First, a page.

To: Alok Sharma, Housing Minister
Re: Grenfell Tower (GT) Fire

Dear Minister

In the House of Commons you said that it was time to listen to wideranging views.  I therefore presume that it would not be out of order to present mine.  I am a physics graduate with some research experience, now retired, with neither commercial interests nor political alegiance, but great concern about the effects that the fire on so many people.

In this email I consider the immediate problems only.  The objectives are: 1. to reduce the risk to residents continuing to live in similar tower blocks, 2. to reduce the need for blocks to be emptied, with great inconvenience and not completely without danger.

I believe I can explain completely (from what has appeared and the media and the laws of physics) how such a small electrical fire could have such tragic consequences (and can provide an account if you are interested).  I believe that the Government should be in a position to draw up an Immediate Action List for residents remaining in similar blocks.

Here are my suggested six points for consideration..
  1. People are a major factor in fire safety.  Need for simple fire safety education.  People who are part of a coherent group will be much safer than individuals on their own.
  2. Communication inward and outward is of utmost importance.  People who are informed are less likely to panic than those who are kept in the dark.  Important that the fire brigade have as good information as possible regarding people's location and factors such as special needs.
  3. People need clear instructions - close all windows, close all doors, go to an arranged assembly point. In the case of smoke in the corridor, stay inside, put a wet mattress against the door.  Call 999. Residents  can also help by reporting obvious faults such as fire doors not closing properly.
  4. Evacuation needs to be planned and phased to avoid congestion.  Fire drills should be considered.  Best in groups with one member in constant 999 contact. Could some flats be left unlocked in case a stranded group needs to take shelter? In buildings with dangerous cladding, evacuation should begin early.
  5. In GT much of the fire appears to have occurred under the cladding and would therefore not be visible.  In any callout to a tower block a constant infrared inspection of the exterior should be a routine part of the operation.
  6. Some residents were treated for cyanide poisoning - deadly in any fire, more so in an enclosed building with a lot of people.  One likely source is furniture, possibly bought second hand by people on a tight budget.  Need for inspection.  A free swap for a similar item which meets current standards could help cooperation.

Fire safety depends on a range of factors.  Weaknesses in one respect can be largely compensated by strength elsewhere.
I hope this helps.  At a later stage other issues such as the cladding will need attending to.  Here again, I believe that the range of sensible choices is wider than that presented in the media.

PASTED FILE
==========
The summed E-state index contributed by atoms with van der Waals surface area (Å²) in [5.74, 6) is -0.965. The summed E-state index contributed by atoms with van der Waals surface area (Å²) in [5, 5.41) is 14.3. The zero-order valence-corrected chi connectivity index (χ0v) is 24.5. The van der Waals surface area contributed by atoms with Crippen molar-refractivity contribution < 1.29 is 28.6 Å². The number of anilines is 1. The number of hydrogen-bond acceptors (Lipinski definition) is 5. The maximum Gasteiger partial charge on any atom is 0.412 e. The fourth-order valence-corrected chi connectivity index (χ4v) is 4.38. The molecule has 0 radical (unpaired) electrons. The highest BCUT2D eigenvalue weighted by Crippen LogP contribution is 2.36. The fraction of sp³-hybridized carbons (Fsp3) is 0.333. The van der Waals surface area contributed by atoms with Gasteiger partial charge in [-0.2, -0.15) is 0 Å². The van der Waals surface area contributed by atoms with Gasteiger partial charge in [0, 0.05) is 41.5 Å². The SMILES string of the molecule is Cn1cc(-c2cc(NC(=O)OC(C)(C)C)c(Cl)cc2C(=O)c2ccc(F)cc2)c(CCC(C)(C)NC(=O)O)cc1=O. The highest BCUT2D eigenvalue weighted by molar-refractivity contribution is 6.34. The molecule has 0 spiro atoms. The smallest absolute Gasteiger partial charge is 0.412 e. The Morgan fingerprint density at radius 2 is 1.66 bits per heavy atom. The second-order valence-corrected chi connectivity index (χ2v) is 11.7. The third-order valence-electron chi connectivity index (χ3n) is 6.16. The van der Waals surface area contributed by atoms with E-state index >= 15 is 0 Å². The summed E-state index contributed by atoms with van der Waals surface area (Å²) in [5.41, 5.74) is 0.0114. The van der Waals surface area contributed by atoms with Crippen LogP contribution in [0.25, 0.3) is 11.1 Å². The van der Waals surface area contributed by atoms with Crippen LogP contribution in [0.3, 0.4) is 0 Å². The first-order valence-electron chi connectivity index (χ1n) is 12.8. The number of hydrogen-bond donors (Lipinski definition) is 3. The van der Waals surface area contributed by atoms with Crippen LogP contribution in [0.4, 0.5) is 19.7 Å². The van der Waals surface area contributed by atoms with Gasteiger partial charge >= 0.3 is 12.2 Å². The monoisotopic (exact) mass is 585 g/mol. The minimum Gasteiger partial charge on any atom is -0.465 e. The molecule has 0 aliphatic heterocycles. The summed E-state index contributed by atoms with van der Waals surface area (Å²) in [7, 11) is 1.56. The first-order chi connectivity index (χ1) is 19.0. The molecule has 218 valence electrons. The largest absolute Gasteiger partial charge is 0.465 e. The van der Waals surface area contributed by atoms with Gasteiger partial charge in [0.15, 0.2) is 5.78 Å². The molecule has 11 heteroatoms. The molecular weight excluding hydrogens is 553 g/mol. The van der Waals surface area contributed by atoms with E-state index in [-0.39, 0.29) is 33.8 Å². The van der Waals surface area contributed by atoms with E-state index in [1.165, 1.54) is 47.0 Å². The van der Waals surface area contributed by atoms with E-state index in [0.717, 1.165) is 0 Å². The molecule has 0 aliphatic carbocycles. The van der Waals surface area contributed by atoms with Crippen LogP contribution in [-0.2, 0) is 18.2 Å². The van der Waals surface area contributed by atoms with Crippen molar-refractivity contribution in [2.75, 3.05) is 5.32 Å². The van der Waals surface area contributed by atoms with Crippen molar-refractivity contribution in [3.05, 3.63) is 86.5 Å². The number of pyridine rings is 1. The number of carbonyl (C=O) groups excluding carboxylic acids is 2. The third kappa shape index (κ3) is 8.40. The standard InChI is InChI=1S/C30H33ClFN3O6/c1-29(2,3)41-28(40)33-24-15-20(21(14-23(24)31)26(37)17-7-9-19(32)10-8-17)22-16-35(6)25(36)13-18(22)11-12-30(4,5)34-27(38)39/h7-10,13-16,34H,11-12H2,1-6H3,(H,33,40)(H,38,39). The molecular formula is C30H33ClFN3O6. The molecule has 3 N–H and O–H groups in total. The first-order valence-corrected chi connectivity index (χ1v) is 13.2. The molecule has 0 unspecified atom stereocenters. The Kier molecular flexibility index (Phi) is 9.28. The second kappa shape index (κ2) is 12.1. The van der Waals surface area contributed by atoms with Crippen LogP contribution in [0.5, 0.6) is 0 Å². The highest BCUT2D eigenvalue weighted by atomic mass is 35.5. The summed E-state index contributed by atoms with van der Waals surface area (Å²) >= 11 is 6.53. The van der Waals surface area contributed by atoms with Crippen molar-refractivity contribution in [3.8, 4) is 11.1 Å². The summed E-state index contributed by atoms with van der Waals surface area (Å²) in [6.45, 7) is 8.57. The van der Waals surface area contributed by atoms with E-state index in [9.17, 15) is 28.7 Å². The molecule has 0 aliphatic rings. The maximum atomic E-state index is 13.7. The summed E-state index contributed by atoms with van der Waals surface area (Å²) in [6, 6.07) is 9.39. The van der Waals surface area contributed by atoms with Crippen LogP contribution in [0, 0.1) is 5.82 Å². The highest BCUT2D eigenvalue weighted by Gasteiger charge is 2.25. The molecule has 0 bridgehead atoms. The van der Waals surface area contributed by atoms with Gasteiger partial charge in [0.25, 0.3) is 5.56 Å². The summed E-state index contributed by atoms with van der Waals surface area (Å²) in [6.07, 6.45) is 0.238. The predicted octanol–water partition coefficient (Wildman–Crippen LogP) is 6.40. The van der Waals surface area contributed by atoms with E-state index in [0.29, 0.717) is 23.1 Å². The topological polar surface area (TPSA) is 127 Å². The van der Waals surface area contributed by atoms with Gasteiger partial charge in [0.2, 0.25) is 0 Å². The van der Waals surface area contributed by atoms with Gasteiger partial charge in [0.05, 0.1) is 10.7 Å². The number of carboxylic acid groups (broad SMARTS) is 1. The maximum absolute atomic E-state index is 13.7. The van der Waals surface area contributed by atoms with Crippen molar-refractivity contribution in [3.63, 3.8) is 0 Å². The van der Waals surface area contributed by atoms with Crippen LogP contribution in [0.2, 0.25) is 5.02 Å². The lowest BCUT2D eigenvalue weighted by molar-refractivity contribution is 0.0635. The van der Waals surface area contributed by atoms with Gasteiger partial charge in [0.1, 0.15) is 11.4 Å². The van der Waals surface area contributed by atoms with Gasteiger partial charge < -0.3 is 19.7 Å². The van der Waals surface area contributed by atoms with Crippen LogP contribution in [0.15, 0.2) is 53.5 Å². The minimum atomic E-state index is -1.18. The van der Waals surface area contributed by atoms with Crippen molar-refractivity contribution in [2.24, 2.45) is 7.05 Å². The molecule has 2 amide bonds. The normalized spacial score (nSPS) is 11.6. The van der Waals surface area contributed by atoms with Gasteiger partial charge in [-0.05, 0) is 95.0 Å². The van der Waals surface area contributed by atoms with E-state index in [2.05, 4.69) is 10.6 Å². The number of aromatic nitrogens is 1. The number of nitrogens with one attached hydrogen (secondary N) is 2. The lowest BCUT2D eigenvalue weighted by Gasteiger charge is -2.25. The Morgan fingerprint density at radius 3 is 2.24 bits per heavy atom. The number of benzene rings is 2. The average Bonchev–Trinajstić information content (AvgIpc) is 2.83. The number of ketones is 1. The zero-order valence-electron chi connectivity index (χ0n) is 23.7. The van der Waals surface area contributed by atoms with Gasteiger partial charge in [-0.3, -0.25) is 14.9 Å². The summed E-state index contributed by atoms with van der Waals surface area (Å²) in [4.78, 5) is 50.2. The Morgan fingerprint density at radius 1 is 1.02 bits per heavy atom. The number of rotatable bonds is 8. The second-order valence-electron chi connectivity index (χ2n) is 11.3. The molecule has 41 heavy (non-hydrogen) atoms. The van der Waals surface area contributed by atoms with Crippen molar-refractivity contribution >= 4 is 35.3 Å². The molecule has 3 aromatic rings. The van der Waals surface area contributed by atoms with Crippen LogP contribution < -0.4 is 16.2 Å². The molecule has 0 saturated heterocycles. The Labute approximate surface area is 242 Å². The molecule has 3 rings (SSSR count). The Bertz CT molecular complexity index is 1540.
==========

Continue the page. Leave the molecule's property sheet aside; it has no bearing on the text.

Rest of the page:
Best wishes

Eddy Hunt

PS. Here is my version of what could have been the sequence of events:

Possible Sequence of Events in Grenfell Tower Tragedy

  1. An electrical device catches fire on a lower floor flat.  Combustible material nearby begins to burn, causing a significant amount of smoke.
  2. Because of the smoke, the resident opens the window to get some fresh air.  The wind blows fresh air into the flat and the flames begin to intensify.
  3. The resident now senses danger.  Opens the door, begins to descend the stairs.  The door is left open.
  4. There is now a convection air current up the stairs, through the flat and out the window.   The fire intensifies and moves toward the window.
  5. Flames are coming out the window.  The combustible insulation catches fire.  Smoke starts rising in the gap between the aluminium and the and the bare wall.
  6. The fire brigade arrive.  They go to the flat and put out the fire.  There is now no visible sign of fire, but the insulation continues to burn and the fire is spreading upward from the window.
  7. The space between the aluminium cladding and the insulation acts like a chimney.  The fire continues to spread upward behind the aluminium.  The convection airflow becomes stronger and the fire becomes more intense.
  8. At some point the aluminium begins to melt.  Behind it is the polymer layer of the composite, which catches fire.  At this stage a small amount of smoke appears and the fire brigade realise that the situation is much more serious than initially suspected.
  9. The outer layer of the aluminium begins to melt.  There are now holes in the cladding.  The convection currents become much stronger and the fire spreads quickly along the wall, mainly upward.
  10. When the fire reaches the maximum height of the ladders the fire brigade can no longer get water to the fire.  The fire is now intense and subject the window panes to thermal stress.  The windows begin to break spontaneously.
  11. There are now mechanisms for the fire to spread in all directions.  There are now external convection currents moving the flames upward even more vigorously.  Winds will blow the flames sideways.  Heat can be conducted up, down and sideways by the aluminium. The wind will now make the flames spread into the flats through the broken windows.
  12. Bits of insulation are now burning and being carried upward by the convection current, increasing the rate of spread of the fire upward.  Heavier components and possibly the aluminium itself catch fire and fall downward under gravity.
  13. The fire now reaches the stairwell, which begins to act like a chimney.  It now becomes impossible for those left on the upper floors to escape.
  14. The fire now continues until it runs out of fuel.  Almost everything is left burnt to a crisp.